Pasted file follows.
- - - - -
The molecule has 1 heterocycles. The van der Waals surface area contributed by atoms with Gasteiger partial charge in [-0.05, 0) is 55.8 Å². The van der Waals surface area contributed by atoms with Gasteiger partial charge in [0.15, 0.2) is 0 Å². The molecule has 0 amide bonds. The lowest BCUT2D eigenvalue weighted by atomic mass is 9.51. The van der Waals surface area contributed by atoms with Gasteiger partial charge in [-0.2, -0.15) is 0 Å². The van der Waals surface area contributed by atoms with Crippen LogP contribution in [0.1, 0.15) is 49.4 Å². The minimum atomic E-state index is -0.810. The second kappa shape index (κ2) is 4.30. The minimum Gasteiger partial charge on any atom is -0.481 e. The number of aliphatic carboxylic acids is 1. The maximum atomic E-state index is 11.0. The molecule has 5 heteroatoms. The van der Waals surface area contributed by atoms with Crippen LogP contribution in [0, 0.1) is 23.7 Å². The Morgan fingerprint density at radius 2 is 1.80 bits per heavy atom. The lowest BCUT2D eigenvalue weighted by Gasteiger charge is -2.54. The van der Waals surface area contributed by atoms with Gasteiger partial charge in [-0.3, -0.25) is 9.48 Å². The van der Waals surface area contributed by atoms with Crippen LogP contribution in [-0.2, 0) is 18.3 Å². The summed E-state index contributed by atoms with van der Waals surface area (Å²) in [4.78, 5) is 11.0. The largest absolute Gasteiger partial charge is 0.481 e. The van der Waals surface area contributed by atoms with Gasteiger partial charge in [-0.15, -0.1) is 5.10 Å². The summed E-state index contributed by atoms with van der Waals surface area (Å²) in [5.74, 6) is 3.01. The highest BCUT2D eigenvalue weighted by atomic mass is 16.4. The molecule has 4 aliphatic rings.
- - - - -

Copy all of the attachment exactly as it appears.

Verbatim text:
The molecule has 1 heterocycles. The van der Waals surface area contributed by atoms with Gasteiger partial charge in [-0.05, 0) is 55.8 Å². The van der Waals surface area contributed by atoms with Gasteiger partial charge in [0.15, 0.2) is 0 Å². The molecule has 0 amide bonds. The lowest BCUT2D eigenvalue weighted by atomic mass is 9.51. The van der Waals surface area contributed by atoms with Gasteiger partial charge in [-0.2, -0.15) is 0 Å². The van der Waals surface area contributed by atoms with Crippen LogP contribution in [0.1, 0.15) is 49.4 Å². The minimum atomic E-state index is -0.810. The second kappa shape index (κ2) is 4.30. The minimum Gasteiger partial charge on any atom is -0.481 e. The number of aliphatic carboxylic acids is 1. The maximum atomic E-state index is 11.0. The molecule has 5 heteroatoms. The van der Waals surface area contributed by atoms with Crippen LogP contribution in [0, 0.1) is 23.7 Å². The Morgan fingerprint density at radius 2 is 1.80 bits per heavy atom. The lowest BCUT2D eigenvalue weighted by Gasteiger charge is -2.54. The van der Waals surface area contributed by atoms with Gasteiger partial charge in [-0.3, -0.25) is 9.48 Å². The van der Waals surface area contributed by atoms with Crippen LogP contribution in [-0.2, 0) is 18.3 Å². The summed E-state index contributed by atoms with van der Waals surface area (Å²) in [4.78, 5) is 11.0. The largest absolute Gasteiger partial charge is 0.481 e. The van der Waals surface area contributed by atoms with Gasteiger partial charge in [-0.15, -0.1) is 5.10 Å². The summed E-state index contributed by atoms with van der Waals surface area (Å²) in [5.74, 6) is 3.01. The highest BCUT2D eigenvalue weighted by atomic mass is 16.4. The molecule has 4 aliphatic rings.